I recently had a session with a prior patient named Alexis. she came for my new year pop up dedicated to past patients. I love and adore her so much. her initial session with me was one of my favorites. I mean, I could truly say that nearly every session I have done is my favorite, and I remember each session like it was yesterday. but each is unique unto themselves and Alexis is absolutely unique and special. hence her session which also provoked a piece of me. before we began the table work during her session, we touched base on so many fronts. similar to what I always talk about with people — in terms of what holds them back from moving forward on whichever front, tangible or intangible. I was telling her that the morning of her session, in fact the night before it, I was awoken by a very strong urge — an urge to “take action” around a particular matter involving a group of people. the urge was strong, and there was an element of negativity to it. a number of years ago, I worked with a company that I became gravely disappointed in. I had witnessed extensive abuse of helpless persons, and I was horrified — at the time, I took immediate action, reported it, documented everything, and did all that I could. though I took all of the action that I could, I have been awoken over the years to traumatic memories of this experience. each time this happens, I have to ask myself the same question again: did I do all that I could? the answer is always yes. however on the day that I was to see Alexis, I was awoken with rage and pain over what I had experienced with this company a number of years ago. the feelings were so intense, that I actually woke up with the intention to somehow expose this company. my mind was extremely occupied with this seeming guidance to act. the intention seemed and felt so very loud, and I was having a hard time rationalizing “where” this drive was coming from. was it an actual intention? or was it something else? what I would later ask myself, — the most important question perhaps — was, “is this my unconscious mind bringing me self-sabotage? to distract me from the positive things in my life? is this an old pattern somehow?”. the reason that I did not INITIALLY — as in the morning of this “insight” — ask myself whether it was self-sabotage, is because I could not tie it to anything. in the past, self-sabotage occurred for me (or so I thought) only AFTER something wonderful happened in my life. let me explain my personal patterns of self-sabotage (as well as an example of a former patient’s personal pattern of self-sabotage) first, to give you an idea as to particulars and “format” of my self-sabotage —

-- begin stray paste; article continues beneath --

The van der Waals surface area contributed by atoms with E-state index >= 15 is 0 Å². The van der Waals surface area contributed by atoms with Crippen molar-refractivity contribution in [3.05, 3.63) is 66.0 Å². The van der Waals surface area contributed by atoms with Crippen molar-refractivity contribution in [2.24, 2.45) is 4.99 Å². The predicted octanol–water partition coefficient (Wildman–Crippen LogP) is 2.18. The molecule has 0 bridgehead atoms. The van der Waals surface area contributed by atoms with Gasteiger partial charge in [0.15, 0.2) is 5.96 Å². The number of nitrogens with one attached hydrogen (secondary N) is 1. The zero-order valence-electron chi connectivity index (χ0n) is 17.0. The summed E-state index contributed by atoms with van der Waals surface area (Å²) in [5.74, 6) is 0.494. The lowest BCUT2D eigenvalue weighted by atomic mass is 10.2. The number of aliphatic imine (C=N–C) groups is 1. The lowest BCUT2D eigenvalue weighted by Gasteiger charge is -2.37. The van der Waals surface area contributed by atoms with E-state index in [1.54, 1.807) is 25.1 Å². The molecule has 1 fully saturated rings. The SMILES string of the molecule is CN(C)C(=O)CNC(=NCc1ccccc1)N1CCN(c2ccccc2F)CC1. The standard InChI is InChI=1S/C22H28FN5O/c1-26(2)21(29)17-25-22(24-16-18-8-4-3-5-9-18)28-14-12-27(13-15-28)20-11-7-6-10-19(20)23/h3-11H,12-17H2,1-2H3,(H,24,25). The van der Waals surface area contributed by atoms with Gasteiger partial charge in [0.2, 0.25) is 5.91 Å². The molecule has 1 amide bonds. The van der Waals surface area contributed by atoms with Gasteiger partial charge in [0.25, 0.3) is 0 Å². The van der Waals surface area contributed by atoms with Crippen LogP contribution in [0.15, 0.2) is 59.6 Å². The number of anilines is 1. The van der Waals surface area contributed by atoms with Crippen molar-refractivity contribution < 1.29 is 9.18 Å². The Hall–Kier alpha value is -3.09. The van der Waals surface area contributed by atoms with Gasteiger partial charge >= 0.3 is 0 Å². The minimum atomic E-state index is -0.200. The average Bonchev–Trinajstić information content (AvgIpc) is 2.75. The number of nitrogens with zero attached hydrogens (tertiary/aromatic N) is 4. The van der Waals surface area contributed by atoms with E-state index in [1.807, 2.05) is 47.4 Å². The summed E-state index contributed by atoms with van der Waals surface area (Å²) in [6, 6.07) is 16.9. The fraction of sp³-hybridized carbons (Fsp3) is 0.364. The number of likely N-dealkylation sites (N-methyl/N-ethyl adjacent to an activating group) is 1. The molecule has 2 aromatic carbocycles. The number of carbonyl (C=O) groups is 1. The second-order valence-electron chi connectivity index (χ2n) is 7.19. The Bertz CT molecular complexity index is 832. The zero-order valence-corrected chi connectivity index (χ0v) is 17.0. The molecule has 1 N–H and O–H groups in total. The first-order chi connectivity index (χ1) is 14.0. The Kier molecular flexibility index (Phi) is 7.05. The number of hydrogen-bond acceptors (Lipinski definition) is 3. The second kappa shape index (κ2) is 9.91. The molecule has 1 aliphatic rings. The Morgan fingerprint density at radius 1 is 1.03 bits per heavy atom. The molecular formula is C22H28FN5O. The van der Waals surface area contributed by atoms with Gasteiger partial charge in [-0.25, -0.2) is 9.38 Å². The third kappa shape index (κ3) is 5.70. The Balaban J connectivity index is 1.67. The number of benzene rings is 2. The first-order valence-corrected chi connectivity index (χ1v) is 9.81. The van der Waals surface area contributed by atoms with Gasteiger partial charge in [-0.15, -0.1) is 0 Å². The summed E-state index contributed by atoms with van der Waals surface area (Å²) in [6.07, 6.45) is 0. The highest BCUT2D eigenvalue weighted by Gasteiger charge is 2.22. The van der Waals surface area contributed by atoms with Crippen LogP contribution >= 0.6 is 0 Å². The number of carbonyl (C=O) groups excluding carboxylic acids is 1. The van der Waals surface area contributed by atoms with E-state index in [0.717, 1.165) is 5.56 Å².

as I said earlier, self-sabotage is created for us and resides in the unconscious mind, and is simply an attempt to REPEAT patterning that we survived upon. whether that was a “good” or a “bad” thing. for me personally, since I could ever remember, life began and went like this: every single birthday, holiday, award ceremony (I was an accomplished athlete as a young person), play, job interview, first date, graduation or otherwise should-be “celebrated” event in my life was completely destroyed in the most horrendous way (each and every time, right up until January 2017, in fact — at which point I was then already doing it “to myself” after the onset of my adult years on bizarre auto-pilot “self-protective” patterning). it was destroyed with physical and emotional and psychological trauma/abuse, danger, punishment and rage from those who were supposed to take care of me. there are too many examples to give, and I will give a few, but in short, I was never ever allowed to celebrate myself. in fact, my life depended upon NOT celebrating myself or achieving anything. so over time, I learned how to damage any potential opportunity for myself — not because I wanted to or was even conscious of doing so, but because my body and mind (unconsciously and sometimes consciously), from a pure adrenal and survival based level, equated personal achievement or celebration with pure danger or destruction.